City, Aster reach agreement
Aster to pay $300,000 TIF balance
By Bert Lehman
The city of Clintonville and Aster Retirement Community have entered into an agreement that will pay the city a little over $300,000 that it felt it was owed, as well as payments in the future, in lieu of taxes.
The issue was initially discussed at a Feb. 10, 2015 council meeting when Clintonville City Administrator Chuck Kell told the council that the former Angelus property was bought by a tax-exempt organization.
Prior to the sale, Angelus was part of a Tax Incremental Financing (TIF) District, which uses a property’s tax revenues to pay for bonds that the city uses to attract new development. At that time about $300,000 remained due on the bond.
A copy of the 2002 agreement between the city of Clintonville and the original developer, Angelus XXI Retirement Community LLC, included a clause that said, “The developer shall not assign this agreement nor sell the development to any entity which by virtue of such ownership would render the development exempt from the property taxes unless and until such assignee or purchaser enters into a written agreement with the city pursuant to which such entity agrees to make annual payments to city in an annual amount equal to the general property taxes that would have been paid in that year by the development had it been included in the tax rolls.”
To help rectify the situation the previous city council had asked then Clintonville City Attorney April Dunlavy to work with Aster to develop an agreement to pay the funds due on the TIF district.
In July 2015 Kell informed the council that he and Dunlavy met with the attorneys representing Aster. He said Aster had a different understanding of how tax payments over the years for the property were applied to the TIF investment.
“They feel they’ve accomplished and repaid the city money that was invested. But if you look at it in reality based on what the debt issue was and the interest, basically all that’s been paid is the interest to this point. The debt is still due,” Kell told the council in July 2015.
The next month Dunlavy told the council that Aster felt it had fulfilled its obligation.
In September 2015 the council approved allowing Dunlavy to research legal recourse against Angelus/Aster to recoup the more than $300,000. Also at that meeting, the council debated whether it should authorize Dunlavy to seek outside legal help from someone with expertise on the subject. The council eventually decided against Dunlavy seeking outside help.
With little movement on the topic over the next several months, the city discussed the possibility of using funds from other TIF districts to pay the remaining balance of the TIF district Aster is in.
When Keith Steckbauer was appointed city attorney in April, the council tasked him with trying to reach an agreement with Aster. That agreement finally came to fruition Tuesday, Sept. 13.
“I want to thank Keith for his leadership on this,” Kell told the council. “This was an issue that we had trouble gaining any ground on for quite awhile. I think we’ve accomplished a lot here with this agreement that has been approved by the other parties. It will basically make us whole on the TIF debt that we had with TID 5 involving the Angelus project. It will go a long, long ways towards providing payment every year in the future after that TIF debt is paid. That will be equal to what the taxes would have been on the project for the city had it not been taken off the tax rolls. I think in both cases this is a win-win for the city financially.”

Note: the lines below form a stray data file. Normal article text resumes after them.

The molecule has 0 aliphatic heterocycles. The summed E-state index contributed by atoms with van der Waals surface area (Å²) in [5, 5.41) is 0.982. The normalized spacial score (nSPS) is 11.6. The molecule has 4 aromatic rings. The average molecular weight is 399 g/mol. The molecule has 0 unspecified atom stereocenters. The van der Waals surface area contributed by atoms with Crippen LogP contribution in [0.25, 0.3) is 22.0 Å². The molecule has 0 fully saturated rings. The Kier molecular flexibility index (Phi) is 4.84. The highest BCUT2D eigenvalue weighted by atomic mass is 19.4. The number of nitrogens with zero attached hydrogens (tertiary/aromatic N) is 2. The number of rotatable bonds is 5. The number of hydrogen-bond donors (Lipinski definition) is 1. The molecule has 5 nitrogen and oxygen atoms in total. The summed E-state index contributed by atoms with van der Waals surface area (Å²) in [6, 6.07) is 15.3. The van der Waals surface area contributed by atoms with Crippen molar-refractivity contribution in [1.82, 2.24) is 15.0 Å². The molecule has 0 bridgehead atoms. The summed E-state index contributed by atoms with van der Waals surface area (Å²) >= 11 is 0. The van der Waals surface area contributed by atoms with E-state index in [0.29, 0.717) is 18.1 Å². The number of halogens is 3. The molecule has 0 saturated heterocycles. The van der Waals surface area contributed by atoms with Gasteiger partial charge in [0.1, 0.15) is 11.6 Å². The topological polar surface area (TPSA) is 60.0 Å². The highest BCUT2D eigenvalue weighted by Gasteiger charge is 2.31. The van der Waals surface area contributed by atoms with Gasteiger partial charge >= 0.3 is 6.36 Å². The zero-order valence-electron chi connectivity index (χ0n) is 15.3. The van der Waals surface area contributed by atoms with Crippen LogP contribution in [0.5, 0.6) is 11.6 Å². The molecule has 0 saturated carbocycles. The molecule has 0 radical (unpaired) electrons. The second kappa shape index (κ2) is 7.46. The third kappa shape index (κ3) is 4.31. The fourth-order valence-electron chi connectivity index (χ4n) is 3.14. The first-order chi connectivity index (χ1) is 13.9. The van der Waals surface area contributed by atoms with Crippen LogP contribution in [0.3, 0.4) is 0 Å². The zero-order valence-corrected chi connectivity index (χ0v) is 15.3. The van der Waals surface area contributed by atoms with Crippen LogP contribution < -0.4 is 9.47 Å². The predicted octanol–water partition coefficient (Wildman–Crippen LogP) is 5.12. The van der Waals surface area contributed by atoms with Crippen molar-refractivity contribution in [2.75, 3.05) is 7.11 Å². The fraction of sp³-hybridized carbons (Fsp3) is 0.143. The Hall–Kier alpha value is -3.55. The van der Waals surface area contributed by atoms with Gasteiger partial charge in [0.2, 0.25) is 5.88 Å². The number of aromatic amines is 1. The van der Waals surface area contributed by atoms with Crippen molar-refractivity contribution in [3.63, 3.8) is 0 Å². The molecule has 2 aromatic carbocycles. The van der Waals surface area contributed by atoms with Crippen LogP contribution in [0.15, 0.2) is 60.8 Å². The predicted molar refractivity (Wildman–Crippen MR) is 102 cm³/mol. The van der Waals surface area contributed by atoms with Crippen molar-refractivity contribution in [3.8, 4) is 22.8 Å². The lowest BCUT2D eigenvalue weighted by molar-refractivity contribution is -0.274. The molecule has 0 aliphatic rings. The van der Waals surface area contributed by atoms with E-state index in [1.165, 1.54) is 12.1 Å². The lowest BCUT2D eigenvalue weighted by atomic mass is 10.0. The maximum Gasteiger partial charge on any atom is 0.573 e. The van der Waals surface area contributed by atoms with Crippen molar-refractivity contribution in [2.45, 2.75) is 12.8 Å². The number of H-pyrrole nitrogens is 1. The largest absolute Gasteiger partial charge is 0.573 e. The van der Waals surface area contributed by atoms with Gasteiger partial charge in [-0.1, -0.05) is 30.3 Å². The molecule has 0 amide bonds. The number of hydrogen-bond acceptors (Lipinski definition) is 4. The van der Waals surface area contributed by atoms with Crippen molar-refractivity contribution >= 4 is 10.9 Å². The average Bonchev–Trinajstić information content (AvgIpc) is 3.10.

Steckbauer informed the council that the agreement with Aster contained two parts.
First, it included $314,000 that Aster will pay the city over a period of three years, Steckbauer said.
He added that the city will receive a lump sum payment by the end of the year that will cover the last two years’ worth of payments that the city did not receive.
“Once that mortgage portion is paid off, then it will go to a regular payment in lieu of taxes,” Steckbauer said.
This is consistent with the original developer agreement, Steckbauer said.
“Once the bond was paid off, or if it ever became a nonprofit, that it would then be structured so that it would be a payment to the city in lieu of what we would have received in taxes,” Steckbauer said.
Steckbauer said the agreement will be recorded as a municipal service and as a mortgage so there will be a record of it.
“We elected not to change the underlying developer agreement because there are provisions in there that we want in there,” Steckbauer said. “This should resolve this issue in a way that meets our needs, their needs, and also the residents and the complex.”
The council unanimously approved the agreement.
In a follow-up interview by the Clintonville Tribune-Gazette, Steckbauer said he wasn’t sure why an agreement was able to be reached with Aster now, when it couldn’t be reached in the past.
“Maybe there was fatigue on the other side or they understood what their obligations were in the underlying contract,” Steckbauer said. “I simply pointed out what their obligations were in the underlying contract.”